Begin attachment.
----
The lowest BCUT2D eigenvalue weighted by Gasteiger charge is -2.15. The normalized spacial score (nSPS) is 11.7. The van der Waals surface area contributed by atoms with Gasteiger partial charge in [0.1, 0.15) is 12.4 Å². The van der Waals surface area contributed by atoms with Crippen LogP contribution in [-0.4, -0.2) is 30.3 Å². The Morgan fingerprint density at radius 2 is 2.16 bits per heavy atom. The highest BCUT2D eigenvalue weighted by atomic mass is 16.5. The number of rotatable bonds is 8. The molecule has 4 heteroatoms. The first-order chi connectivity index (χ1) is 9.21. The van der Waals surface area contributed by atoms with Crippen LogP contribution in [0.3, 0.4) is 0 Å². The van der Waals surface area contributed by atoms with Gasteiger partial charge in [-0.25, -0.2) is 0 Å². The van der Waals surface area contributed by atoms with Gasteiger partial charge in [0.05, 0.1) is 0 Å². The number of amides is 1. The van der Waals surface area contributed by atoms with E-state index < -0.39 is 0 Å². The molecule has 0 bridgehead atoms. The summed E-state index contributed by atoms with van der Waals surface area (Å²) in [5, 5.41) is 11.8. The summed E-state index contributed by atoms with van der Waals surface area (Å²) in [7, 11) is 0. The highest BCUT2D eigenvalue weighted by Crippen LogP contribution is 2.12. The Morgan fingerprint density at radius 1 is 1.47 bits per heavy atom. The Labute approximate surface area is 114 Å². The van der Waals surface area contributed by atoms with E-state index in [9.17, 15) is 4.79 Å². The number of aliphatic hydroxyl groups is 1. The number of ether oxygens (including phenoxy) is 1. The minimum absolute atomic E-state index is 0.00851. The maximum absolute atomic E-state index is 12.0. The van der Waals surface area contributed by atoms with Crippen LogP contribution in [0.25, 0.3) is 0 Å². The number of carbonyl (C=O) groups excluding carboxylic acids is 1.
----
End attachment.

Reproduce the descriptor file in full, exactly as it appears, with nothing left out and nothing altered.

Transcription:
The lowest BCUT2D eigenvalue weighted by Gasteiger charge is -2.15. The normalized spacial score (nSPS) is 11.7. The van der Waals surface area contributed by atoms with Gasteiger partial charge in [0.1, 0.15) is 12.4 Å². The van der Waals surface area contributed by atoms with Crippen LogP contribution in [-0.4, -0.2) is 30.3 Å². The Morgan fingerprint density at radius 2 is 2.16 bits per heavy atom. The highest BCUT2D eigenvalue weighted by atomic mass is 16.5. The number of rotatable bonds is 8. The molecule has 4 heteroatoms. The first-order chi connectivity index (χ1) is 9.21. The van der Waals surface area contributed by atoms with Crippen LogP contribution in [0.3, 0.4) is 0 Å². The van der Waals surface area contributed by atoms with Gasteiger partial charge in [-0.25, -0.2) is 0 Å². The van der Waals surface area contributed by atoms with Gasteiger partial charge in [0.05, 0.1) is 0 Å². The number of amides is 1. The van der Waals surface area contributed by atoms with E-state index < -0.39 is 0 Å². The molecule has 0 bridgehead atoms. The summed E-state index contributed by atoms with van der Waals surface area (Å²) in [5, 5.41) is 11.8. The summed E-state index contributed by atoms with van der Waals surface area (Å²) in [7, 11) is 0. The highest BCUT2D eigenvalue weighted by Crippen LogP contribution is 2.12. The Morgan fingerprint density at radius 1 is 1.47 bits per heavy atom. The Labute approximate surface area is 114 Å². The van der Waals surface area contributed by atoms with E-state index in [9.17, 15) is 4.79 Å². The number of aliphatic hydroxyl groups is 1. The number of ether oxygens (including phenoxy) is 1. The minimum absolute atomic E-state index is 0.00851. The maximum absolute atomic E-state index is 12.0. The van der Waals surface area contributed by atoms with Crippen LogP contribution in [0.25, 0.3) is 0 Å². The number of carbonyl (C=O) groups excluding carboxylic acids is 1.